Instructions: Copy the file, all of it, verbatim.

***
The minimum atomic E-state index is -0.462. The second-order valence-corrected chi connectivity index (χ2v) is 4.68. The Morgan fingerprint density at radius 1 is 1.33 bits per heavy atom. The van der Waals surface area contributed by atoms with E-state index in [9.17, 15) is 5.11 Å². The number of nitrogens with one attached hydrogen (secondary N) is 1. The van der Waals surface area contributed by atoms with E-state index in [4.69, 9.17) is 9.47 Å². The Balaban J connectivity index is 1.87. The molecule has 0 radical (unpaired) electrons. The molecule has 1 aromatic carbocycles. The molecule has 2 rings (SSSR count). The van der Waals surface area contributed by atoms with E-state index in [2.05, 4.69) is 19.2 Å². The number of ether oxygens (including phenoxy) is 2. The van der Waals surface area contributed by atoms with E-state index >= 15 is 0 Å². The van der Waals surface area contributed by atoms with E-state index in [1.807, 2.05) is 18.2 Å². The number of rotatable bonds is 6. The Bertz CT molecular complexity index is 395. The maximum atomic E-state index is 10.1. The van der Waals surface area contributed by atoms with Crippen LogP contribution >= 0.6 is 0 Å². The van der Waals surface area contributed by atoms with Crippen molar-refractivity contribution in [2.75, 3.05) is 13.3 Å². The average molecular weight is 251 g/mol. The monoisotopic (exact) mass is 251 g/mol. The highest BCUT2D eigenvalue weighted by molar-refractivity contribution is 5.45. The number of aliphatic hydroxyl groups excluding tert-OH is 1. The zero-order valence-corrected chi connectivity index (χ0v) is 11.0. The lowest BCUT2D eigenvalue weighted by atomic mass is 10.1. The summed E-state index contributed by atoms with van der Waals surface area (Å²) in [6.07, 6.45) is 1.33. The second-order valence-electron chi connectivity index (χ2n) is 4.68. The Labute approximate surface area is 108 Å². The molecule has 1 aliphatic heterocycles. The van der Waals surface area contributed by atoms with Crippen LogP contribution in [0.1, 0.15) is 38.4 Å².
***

The minimum atomic E-state index is -0.462. The second-order valence-corrected chi connectivity index (χ2v) is 4.68. The Morgan fingerprint density at radius 1 is 1.33 bits per heavy atom. The van der Waals surface area contributed by atoms with E-state index in [9.17, 15) is 5.11 Å². The number of nitrogens with one attached hydrogen (secondary N) is 1. The van der Waals surface area contributed by atoms with E-state index in [4.69, 9.17) is 9.47 Å². The Balaban J connectivity index is 1.87. The molecule has 0 radical (unpaired) electrons. The molecule has 1 aromatic carbocycles. The molecule has 2 rings (SSSR count). The van der Waals surface area contributed by atoms with E-state index in [2.05, 4.69) is 19.2 Å². The number of ether oxygens (including phenoxy) is 2. The van der Waals surface area contributed by atoms with E-state index >= 15 is 0 Å². The van der Waals surface area contributed by atoms with E-state index in [1.807, 2.05) is 18.2 Å². The number of rotatable bonds is 6. The Bertz CT molecular complexity index is 395. The maximum atomic E-state index is 10.1. The van der Waals surface area contributed by atoms with Crippen LogP contribution >= 0.6 is 0 Å². The van der Waals surface area contributed by atoms with Crippen molar-refractivity contribution in [2.75, 3.05) is 13.3 Å². The average molecular weight is 251 g/mol. The monoisotopic (exact) mass is 251 g/mol. The highest BCUT2D eigenvalue weighted by molar-refractivity contribution is 5.45. The number of aliphatic hydroxyl groups excluding tert-OH is 1. The zero-order valence-corrected chi connectivity index (χ0v) is 11.0. The lowest BCUT2D eigenvalue weighted by atomic mass is 10.1. The summed E-state index contributed by atoms with van der Waals surface area (Å²) in [6.07, 6.45) is 1.33. The second-order valence-electron chi connectivity index (χ2n) is 4.68. The Labute approximate surface area is 108 Å². The molecule has 1 aliphatic heterocycles. The van der Waals surface area contributed by atoms with Crippen LogP contribution in [0.1, 0.15) is 38.4 Å².